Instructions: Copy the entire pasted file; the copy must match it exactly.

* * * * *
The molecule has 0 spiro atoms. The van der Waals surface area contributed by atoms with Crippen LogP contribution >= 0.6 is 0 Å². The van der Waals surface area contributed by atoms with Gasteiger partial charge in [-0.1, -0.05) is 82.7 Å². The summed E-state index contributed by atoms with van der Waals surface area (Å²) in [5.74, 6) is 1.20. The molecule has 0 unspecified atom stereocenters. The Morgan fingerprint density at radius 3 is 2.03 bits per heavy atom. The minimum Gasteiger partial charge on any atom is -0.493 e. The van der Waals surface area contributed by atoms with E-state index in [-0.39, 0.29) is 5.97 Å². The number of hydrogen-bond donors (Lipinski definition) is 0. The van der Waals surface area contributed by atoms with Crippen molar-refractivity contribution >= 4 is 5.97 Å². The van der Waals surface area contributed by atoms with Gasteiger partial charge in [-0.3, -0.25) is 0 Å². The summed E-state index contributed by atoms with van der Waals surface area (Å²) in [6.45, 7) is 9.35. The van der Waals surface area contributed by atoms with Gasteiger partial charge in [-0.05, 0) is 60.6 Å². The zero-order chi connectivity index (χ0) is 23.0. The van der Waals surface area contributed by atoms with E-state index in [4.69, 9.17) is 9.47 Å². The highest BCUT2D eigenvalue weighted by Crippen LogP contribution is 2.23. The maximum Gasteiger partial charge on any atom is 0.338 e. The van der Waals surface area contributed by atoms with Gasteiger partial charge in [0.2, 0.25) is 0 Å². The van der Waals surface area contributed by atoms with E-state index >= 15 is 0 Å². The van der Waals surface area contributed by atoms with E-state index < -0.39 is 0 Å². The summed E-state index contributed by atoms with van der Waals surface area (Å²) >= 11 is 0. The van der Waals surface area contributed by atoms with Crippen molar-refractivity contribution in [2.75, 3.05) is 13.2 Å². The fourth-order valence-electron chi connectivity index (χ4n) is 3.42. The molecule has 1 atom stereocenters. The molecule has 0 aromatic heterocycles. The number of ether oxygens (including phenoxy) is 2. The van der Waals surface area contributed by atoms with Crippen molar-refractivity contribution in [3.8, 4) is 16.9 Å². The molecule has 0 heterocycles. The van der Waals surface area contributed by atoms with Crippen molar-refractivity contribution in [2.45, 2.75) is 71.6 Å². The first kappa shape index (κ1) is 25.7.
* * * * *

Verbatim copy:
The molecule has 0 spiro atoms. The van der Waals surface area contributed by atoms with Crippen LogP contribution >= 0.6 is 0 Å². The van der Waals surface area contributed by atoms with Gasteiger partial charge in [-0.1, -0.05) is 82.7 Å². The summed E-state index contributed by atoms with van der Waals surface area (Å²) in [5.74, 6) is 1.20. The molecule has 0 unspecified atom stereocenters. The Morgan fingerprint density at radius 3 is 2.03 bits per heavy atom. The minimum Gasteiger partial charge on any atom is -0.493 e. The van der Waals surface area contributed by atoms with E-state index in [-0.39, 0.29) is 5.97 Å². The number of hydrogen-bond donors (Lipinski definition) is 0. The van der Waals surface area contributed by atoms with Crippen molar-refractivity contribution >= 4 is 5.97 Å². The van der Waals surface area contributed by atoms with Gasteiger partial charge in [-0.3, -0.25) is 0 Å². The summed E-state index contributed by atoms with van der Waals surface area (Å²) in [6.45, 7) is 9.35. The van der Waals surface area contributed by atoms with Gasteiger partial charge in [-0.05, 0) is 60.6 Å². The zero-order chi connectivity index (χ0) is 23.0. The van der Waals surface area contributed by atoms with E-state index in [4.69, 9.17) is 9.47 Å². The highest BCUT2D eigenvalue weighted by Crippen LogP contribution is 2.23. The maximum Gasteiger partial charge on any atom is 0.338 e. The van der Waals surface area contributed by atoms with Gasteiger partial charge in [0.2, 0.25) is 0 Å². The van der Waals surface area contributed by atoms with E-state index >= 15 is 0 Å². The van der Waals surface area contributed by atoms with E-state index < -0.39 is 0 Å². The summed E-state index contributed by atoms with van der Waals surface area (Å²) >= 11 is 0. The van der Waals surface area contributed by atoms with Crippen molar-refractivity contribution in [2.75, 3.05) is 13.2 Å². The fourth-order valence-electron chi connectivity index (χ4n) is 3.42. The molecule has 1 atom stereocenters. The molecule has 0 aromatic heterocycles. The number of ether oxygens (including phenoxy) is 2. The van der Waals surface area contributed by atoms with Crippen molar-refractivity contribution in [3.8, 4) is 16.9 Å². The molecule has 0 heterocycles. The van der Waals surface area contributed by atoms with Crippen molar-refractivity contribution in [2.45, 2.75) is 71.6 Å². The first kappa shape index (κ1) is 25.7.